Durian flesh eaten straight from the shell is great BUT when eaten cold it’s even more SHIOK! I’ve deliberately used this Manglish term because heck, I can’t think of any word to best describe cold durian. SHIOK connotates “Best!” “Awesomeness!” but colloquially, SHIOK sounds better. Mom would keep containers and containers of durian in the fridge & freezer and no matter how air tight the container may be, the durian scent permeates through. We would eat this cold durian for the next few days as dessert or afternoon snack and it is so good. And when the mood strikes, mom would then mash up some durian flesh and turn this into a decadent durian butter cake sandwiched and frosted all over with generous lashings of durian cream and it is absolute heaven! What’s that? Oh yeah…SHIOK!!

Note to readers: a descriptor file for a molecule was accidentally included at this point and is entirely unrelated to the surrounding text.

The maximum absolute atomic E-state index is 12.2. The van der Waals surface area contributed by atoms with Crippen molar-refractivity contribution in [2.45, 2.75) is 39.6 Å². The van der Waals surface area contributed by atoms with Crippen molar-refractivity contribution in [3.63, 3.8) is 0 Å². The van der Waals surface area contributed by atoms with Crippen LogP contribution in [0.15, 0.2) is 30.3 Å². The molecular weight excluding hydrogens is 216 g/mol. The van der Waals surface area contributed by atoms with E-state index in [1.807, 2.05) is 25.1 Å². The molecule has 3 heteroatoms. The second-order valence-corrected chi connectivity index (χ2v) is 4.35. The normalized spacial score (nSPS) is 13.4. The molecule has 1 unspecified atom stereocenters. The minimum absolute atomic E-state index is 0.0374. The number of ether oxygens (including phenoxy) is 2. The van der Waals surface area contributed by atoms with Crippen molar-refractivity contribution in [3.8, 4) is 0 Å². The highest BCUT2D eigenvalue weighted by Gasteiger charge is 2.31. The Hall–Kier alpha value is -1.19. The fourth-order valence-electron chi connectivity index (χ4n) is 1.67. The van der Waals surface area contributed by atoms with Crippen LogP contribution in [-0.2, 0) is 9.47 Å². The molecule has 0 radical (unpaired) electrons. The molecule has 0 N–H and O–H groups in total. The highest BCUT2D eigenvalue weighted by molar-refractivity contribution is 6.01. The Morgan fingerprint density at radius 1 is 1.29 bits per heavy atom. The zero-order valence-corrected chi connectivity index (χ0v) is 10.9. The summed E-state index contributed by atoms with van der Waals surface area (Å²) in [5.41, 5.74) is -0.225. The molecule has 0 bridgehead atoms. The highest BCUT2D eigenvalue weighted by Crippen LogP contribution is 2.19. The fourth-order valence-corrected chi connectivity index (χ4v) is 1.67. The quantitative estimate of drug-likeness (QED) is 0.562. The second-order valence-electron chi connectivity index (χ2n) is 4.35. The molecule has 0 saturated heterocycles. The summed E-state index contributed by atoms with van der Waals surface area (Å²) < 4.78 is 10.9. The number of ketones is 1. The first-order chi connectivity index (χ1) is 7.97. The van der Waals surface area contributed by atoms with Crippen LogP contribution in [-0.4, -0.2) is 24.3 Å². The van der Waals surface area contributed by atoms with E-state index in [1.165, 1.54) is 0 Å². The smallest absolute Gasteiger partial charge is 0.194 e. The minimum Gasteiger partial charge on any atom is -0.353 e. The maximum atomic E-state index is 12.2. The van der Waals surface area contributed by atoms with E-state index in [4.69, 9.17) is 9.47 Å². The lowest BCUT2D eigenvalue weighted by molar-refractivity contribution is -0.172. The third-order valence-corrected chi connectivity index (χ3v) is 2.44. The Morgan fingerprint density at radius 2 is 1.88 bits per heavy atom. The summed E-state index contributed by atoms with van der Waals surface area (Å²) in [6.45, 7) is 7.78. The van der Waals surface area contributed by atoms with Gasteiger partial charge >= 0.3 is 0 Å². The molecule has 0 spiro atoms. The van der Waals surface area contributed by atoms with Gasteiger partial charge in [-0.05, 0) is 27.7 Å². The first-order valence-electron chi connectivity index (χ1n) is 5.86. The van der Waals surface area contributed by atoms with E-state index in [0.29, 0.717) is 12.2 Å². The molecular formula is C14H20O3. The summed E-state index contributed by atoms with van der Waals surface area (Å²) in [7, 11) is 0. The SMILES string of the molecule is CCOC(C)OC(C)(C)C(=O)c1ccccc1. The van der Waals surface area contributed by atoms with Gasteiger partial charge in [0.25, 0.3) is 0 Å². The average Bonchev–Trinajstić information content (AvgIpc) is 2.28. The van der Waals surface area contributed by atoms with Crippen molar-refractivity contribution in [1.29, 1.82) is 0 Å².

So, feeling nostalgic about missing durians yet again this year, I picked out one, albeit a half-frozen one from a stall at Preston Market last Thursday. Well, I initially didn’t know it was frozen as it sat in a box on the shopfront. Determined to have a taste, the Monthong species will do. I only just read from Wikipedia that Monthong is the Thai species commonly or commercially sold due to its ‘thick, full-bodied creamy and mild sweet tasting flesh with relatively moderate smell emitted and smaller seeds’. Indeed, it was quite creamy, fleshy and very sweet but I still prefered the slightly bittersweet and paler fleshed durians we get back home. But I can’t complain. J heroically did the honors of prying the shell open with a cleaver after I chickened out..I have a thing about cleavers…